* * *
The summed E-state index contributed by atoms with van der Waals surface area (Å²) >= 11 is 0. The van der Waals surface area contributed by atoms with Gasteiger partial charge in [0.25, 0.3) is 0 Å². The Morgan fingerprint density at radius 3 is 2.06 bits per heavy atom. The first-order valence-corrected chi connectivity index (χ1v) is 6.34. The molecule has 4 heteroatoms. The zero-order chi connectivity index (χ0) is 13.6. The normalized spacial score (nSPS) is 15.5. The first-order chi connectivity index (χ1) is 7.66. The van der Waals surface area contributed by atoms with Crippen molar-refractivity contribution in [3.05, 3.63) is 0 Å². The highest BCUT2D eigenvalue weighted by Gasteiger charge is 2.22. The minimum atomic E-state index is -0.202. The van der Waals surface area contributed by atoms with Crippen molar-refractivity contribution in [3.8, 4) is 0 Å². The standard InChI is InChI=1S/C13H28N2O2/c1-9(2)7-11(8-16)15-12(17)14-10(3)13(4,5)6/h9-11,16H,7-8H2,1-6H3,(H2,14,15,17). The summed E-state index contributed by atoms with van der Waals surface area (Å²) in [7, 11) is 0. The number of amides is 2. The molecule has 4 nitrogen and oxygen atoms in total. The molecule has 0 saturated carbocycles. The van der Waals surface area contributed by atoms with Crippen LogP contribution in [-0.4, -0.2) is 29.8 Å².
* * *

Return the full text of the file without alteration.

The summed E-state index contributed by atoms with van der Waals surface area (Å²) >= 11 is 0. The van der Waals surface area contributed by atoms with Gasteiger partial charge in [0.25, 0.3) is 0 Å². The Morgan fingerprint density at radius 3 is 2.06 bits per heavy atom. The first-order valence-corrected chi connectivity index (χ1v) is 6.34. The molecule has 4 heteroatoms. The zero-order chi connectivity index (χ0) is 13.6. The normalized spacial score (nSPS) is 15.5. The first-order chi connectivity index (χ1) is 7.66. The van der Waals surface area contributed by atoms with Crippen molar-refractivity contribution in [3.05, 3.63) is 0 Å². The highest BCUT2D eigenvalue weighted by Gasteiger charge is 2.22. The minimum atomic E-state index is -0.202. The van der Waals surface area contributed by atoms with Crippen molar-refractivity contribution in [3.8, 4) is 0 Å². The standard InChI is InChI=1S/C13H28N2O2/c1-9(2)7-11(8-16)15-12(17)14-10(3)13(4,5)6/h9-11,16H,7-8H2,1-6H3,(H2,14,15,17). The summed E-state index contributed by atoms with van der Waals surface area (Å²) in [7, 11) is 0. The number of amides is 2. The molecule has 4 nitrogen and oxygen atoms in total. The molecule has 0 saturated carbocycles. The van der Waals surface area contributed by atoms with Crippen LogP contribution in [-0.4, -0.2) is 29.8 Å².